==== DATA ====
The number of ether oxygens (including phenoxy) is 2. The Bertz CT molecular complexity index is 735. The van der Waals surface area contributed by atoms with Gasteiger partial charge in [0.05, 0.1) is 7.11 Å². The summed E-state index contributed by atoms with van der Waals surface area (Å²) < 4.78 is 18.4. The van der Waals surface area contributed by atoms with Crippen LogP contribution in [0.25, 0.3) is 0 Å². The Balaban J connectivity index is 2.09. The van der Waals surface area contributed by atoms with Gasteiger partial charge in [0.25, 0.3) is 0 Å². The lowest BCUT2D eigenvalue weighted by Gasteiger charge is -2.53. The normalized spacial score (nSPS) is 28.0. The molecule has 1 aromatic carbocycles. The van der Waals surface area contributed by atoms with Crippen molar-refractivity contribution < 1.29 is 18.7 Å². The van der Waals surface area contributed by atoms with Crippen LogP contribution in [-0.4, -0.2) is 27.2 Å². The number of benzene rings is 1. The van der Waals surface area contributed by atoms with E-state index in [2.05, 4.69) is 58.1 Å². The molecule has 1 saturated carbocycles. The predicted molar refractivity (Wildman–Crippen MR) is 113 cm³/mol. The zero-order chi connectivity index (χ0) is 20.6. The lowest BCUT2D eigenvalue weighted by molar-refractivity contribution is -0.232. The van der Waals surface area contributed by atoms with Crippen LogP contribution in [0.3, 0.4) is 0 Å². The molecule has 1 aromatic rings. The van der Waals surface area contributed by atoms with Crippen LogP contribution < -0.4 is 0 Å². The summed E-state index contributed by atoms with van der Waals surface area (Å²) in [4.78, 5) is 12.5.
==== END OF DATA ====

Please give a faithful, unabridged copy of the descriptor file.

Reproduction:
The number of ether oxygens (including phenoxy) is 2. The Bertz CT molecular complexity index is 735. The van der Waals surface area contributed by atoms with Gasteiger partial charge in [0.05, 0.1) is 7.11 Å². The summed E-state index contributed by atoms with van der Waals surface area (Å²) < 4.78 is 18.4. The van der Waals surface area contributed by atoms with Crippen LogP contribution in [0.25, 0.3) is 0 Å². The Balaban J connectivity index is 2.09. The van der Waals surface area contributed by atoms with Gasteiger partial charge in [0.25, 0.3) is 0 Å². The lowest BCUT2D eigenvalue weighted by Gasteiger charge is -2.53. The normalized spacial score (nSPS) is 28.0. The molecule has 1 aromatic carbocycles. The van der Waals surface area contributed by atoms with Crippen molar-refractivity contribution < 1.29 is 18.7 Å². The van der Waals surface area contributed by atoms with Crippen LogP contribution in [-0.4, -0.2) is 27.2 Å². The number of benzene rings is 1. The van der Waals surface area contributed by atoms with E-state index in [2.05, 4.69) is 58.1 Å². The molecule has 1 saturated carbocycles. The predicted molar refractivity (Wildman–Crippen MR) is 113 cm³/mol. The zero-order chi connectivity index (χ0) is 20.6. The lowest BCUT2D eigenvalue weighted by molar-refractivity contribution is -0.232. The van der Waals surface area contributed by atoms with Crippen LogP contribution in [0.3, 0.4) is 0 Å². The molecule has 1 aromatic rings. The van der Waals surface area contributed by atoms with Crippen LogP contribution < -0.4 is 0 Å². The summed E-state index contributed by atoms with van der Waals surface area (Å²) in [4.78, 5) is 12.5.